By: Luke Jones, Published on May 24, 2017 04:18 PM, Last Update on May 24, 2017 01:19 PM
It is widely accepted that the auto insurance industry will be majorly impacted by the autonomous vehicle market, whether in the next decade or later. Another industry affected will be the replacement parts market, according to a new report by KPMG.
Original equipment manufacturers (OEMs) will experience a 48% drop in the collision parts market in the United States. Self-driving vehicles will be the main major contributor to this decline, warns audit and tax advisory firm KPMG. In a new report titled Will autonomous vehicles put the brakes on the collision parts business? KPMG U.S. Manufacturing Institute Automotive Center estimates OEM collision repair will fall to US$2.7 billion by 2030 and US$1.4 billion by 2040.
This will be a significant decrease from the US$5.6 billion industry recorded in 2015. In a statement to accompany the report on Wednesday, KPMG points out that collision parts are a major part of OEM profits (10-20%) despite only accounting for 3% of all revenue.
“Car owners typically have a high willingness to pay for collision parts (compared to maintenance parts) thanks to insurance coverage,” the report said.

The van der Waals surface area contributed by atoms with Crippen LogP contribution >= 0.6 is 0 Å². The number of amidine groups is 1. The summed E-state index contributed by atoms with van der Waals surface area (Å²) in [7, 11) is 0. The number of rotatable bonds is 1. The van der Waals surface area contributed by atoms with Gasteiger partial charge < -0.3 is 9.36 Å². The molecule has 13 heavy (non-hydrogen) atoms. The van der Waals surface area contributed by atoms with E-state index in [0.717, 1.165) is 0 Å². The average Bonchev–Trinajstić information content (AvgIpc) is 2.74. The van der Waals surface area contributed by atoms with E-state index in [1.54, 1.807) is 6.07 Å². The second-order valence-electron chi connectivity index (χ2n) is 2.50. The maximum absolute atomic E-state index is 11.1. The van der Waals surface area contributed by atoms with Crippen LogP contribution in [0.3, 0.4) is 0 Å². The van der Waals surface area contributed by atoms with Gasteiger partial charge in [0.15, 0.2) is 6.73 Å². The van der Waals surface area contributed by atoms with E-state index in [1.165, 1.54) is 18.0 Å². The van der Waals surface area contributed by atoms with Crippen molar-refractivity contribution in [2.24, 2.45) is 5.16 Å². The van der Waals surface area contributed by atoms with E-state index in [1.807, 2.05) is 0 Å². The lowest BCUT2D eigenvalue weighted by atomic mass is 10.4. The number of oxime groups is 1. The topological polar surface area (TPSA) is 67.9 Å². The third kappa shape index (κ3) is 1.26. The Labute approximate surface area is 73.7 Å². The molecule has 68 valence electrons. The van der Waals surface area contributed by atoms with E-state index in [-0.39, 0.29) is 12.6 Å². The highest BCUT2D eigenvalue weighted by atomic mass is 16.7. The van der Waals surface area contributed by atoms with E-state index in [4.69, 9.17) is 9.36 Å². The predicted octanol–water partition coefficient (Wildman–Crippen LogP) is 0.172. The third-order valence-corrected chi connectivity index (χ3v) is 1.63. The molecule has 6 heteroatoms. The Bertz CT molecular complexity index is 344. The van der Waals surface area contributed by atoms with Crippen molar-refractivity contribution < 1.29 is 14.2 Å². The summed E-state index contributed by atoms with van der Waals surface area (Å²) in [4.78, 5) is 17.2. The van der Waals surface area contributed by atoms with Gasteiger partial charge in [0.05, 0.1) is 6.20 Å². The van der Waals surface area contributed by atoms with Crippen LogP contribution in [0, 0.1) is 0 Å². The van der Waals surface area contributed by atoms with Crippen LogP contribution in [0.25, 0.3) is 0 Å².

“OEMs have already begun to deal with the design and engineering challenges related to autonomous vehicles,” Gary Silberg, KPMG’s U.S. Automotive leader, said in the statement. “And while their focus may be on bringing the first self-driving cars to market, OEMs need to contend with the decline in demand for collision parts that these safer, autonomous vehicles are expected to bring by reducing driver error and lowering accident rates.”
According to KPMG, “most OEMs expect to be selling fully self-driving vehicles between 2020 and 2025, if not sooner.”
As the technology grows and improves, cars will become more capable and be involved in less collisions. KPMG says the rate of crashes could fall to as much as 80% by 2040.
As advanced driver assistance systems (ADAS) become more prevalent in vehicles, KPMG projects crash rates could decline by more than 60% by 2030 and 80% by 2040, which in turn could result in a 50% decline in the overall collision repair market within the next 15 years.
“OEMs need to implement aggressive plans to right-size collision parts cost structures and identify new revenue streams,” said Tom Mayor, head of Strategy for KPMG’s Industrial Manufacturing practice, in the statement. “This will keep their shareholders and dealer partners whole, while maximizing showroom floor support for ADAS and autonomy.”